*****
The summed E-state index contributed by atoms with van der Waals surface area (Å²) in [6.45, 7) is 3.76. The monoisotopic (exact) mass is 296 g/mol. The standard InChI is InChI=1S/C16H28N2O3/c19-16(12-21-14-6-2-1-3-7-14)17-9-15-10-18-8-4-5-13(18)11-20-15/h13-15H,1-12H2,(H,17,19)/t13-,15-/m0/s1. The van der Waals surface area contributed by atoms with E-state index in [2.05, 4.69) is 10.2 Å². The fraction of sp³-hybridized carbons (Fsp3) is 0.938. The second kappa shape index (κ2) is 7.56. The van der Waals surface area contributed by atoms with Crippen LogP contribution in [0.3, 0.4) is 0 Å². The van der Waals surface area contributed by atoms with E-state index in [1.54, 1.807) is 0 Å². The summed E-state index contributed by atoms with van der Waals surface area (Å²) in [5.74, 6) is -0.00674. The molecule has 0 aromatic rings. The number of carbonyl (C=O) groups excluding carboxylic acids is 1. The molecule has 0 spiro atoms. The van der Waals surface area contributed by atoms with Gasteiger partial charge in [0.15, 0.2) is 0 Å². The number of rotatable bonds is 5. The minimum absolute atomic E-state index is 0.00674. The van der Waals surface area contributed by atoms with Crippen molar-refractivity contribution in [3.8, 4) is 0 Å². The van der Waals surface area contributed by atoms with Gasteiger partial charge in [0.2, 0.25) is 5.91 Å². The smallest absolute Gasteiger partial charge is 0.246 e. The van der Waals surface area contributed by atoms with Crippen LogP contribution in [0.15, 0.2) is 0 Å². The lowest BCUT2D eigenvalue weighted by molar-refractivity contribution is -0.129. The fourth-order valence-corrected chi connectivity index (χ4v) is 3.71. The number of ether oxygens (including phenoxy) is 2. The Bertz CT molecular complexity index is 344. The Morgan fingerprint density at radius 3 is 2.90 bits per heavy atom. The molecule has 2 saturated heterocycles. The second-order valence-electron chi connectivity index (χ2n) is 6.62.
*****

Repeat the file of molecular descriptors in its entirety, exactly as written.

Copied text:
The summed E-state index contributed by atoms with van der Waals surface area (Å²) in [6.45, 7) is 3.76. The monoisotopic (exact) mass is 296 g/mol. The standard InChI is InChI=1S/C16H28N2O3/c19-16(12-21-14-6-2-1-3-7-14)17-9-15-10-18-8-4-5-13(18)11-20-15/h13-15H,1-12H2,(H,17,19)/t13-,15-/m0/s1. The van der Waals surface area contributed by atoms with E-state index in [2.05, 4.69) is 10.2 Å². The fraction of sp³-hybridized carbons (Fsp3) is 0.938. The second kappa shape index (κ2) is 7.56. The van der Waals surface area contributed by atoms with Crippen LogP contribution in [0.3, 0.4) is 0 Å². The van der Waals surface area contributed by atoms with E-state index in [1.54, 1.807) is 0 Å². The summed E-state index contributed by atoms with van der Waals surface area (Å²) in [5.74, 6) is -0.00674. The molecule has 0 aromatic rings. The number of carbonyl (C=O) groups excluding carboxylic acids is 1. The molecule has 0 spiro atoms. The van der Waals surface area contributed by atoms with Gasteiger partial charge in [0.15, 0.2) is 0 Å². The number of rotatable bonds is 5. The minimum absolute atomic E-state index is 0.00674. The van der Waals surface area contributed by atoms with Crippen molar-refractivity contribution in [3.8, 4) is 0 Å². The van der Waals surface area contributed by atoms with Gasteiger partial charge in [0.2, 0.25) is 5.91 Å². The smallest absolute Gasteiger partial charge is 0.246 e. The van der Waals surface area contributed by atoms with Crippen LogP contribution in [0.15, 0.2) is 0 Å². The lowest BCUT2D eigenvalue weighted by molar-refractivity contribution is -0.129. The fourth-order valence-corrected chi connectivity index (χ4v) is 3.71. The number of ether oxygens (including phenoxy) is 2. The Bertz CT molecular complexity index is 344. The Morgan fingerprint density at radius 3 is 2.90 bits per heavy atom. The molecule has 2 saturated heterocycles. The second-order valence-electron chi connectivity index (χ2n) is 6.62.